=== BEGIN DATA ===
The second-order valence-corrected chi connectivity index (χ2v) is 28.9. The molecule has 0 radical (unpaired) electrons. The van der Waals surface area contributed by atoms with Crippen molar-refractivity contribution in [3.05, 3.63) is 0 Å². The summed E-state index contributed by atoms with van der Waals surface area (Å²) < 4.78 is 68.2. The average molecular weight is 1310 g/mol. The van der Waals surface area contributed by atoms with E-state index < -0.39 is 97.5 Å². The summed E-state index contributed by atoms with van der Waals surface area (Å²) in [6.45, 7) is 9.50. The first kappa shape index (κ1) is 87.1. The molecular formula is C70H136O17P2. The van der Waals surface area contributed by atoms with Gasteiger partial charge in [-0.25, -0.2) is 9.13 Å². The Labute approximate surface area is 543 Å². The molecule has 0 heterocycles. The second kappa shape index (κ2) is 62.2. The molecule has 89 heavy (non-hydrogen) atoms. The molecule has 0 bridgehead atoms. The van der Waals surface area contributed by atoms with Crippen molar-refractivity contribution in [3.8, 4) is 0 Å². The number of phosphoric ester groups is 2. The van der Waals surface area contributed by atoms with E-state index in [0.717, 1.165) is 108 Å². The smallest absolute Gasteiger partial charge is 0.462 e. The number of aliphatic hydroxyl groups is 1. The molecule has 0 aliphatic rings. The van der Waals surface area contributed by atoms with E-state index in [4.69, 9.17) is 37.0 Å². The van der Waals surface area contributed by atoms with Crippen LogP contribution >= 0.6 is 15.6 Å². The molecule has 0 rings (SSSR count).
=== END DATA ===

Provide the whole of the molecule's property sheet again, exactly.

The second-order valence-corrected chi connectivity index (χ2v) is 28.9. The molecule has 0 radical (unpaired) electrons. The van der Waals surface area contributed by atoms with Crippen molar-refractivity contribution in [3.05, 3.63) is 0 Å². The summed E-state index contributed by atoms with van der Waals surface area (Å²) < 4.78 is 68.2. The average molecular weight is 1310 g/mol. The van der Waals surface area contributed by atoms with E-state index < -0.39 is 97.5 Å². The summed E-state index contributed by atoms with van der Waals surface area (Å²) in [6.45, 7) is 9.50. The first kappa shape index (κ1) is 87.1. The molecular formula is C70H136O17P2. The van der Waals surface area contributed by atoms with Gasteiger partial charge in [-0.25, -0.2) is 9.13 Å². The Labute approximate surface area is 543 Å². The molecule has 0 heterocycles. The second kappa shape index (κ2) is 62.2. The molecule has 89 heavy (non-hydrogen) atoms. The molecule has 0 bridgehead atoms. The van der Waals surface area contributed by atoms with Crippen molar-refractivity contribution in [3.8, 4) is 0 Å². The number of phosphoric ester groups is 2. The van der Waals surface area contributed by atoms with E-state index in [0.717, 1.165) is 108 Å². The smallest absolute Gasteiger partial charge is 0.462 e. The number of aliphatic hydroxyl groups is 1. The molecule has 0 aliphatic rings. The van der Waals surface area contributed by atoms with E-state index in [4.69, 9.17) is 37.0 Å². The van der Waals surface area contributed by atoms with Crippen LogP contribution >= 0.6 is 15.6 Å². The molecule has 0 rings (SSSR count).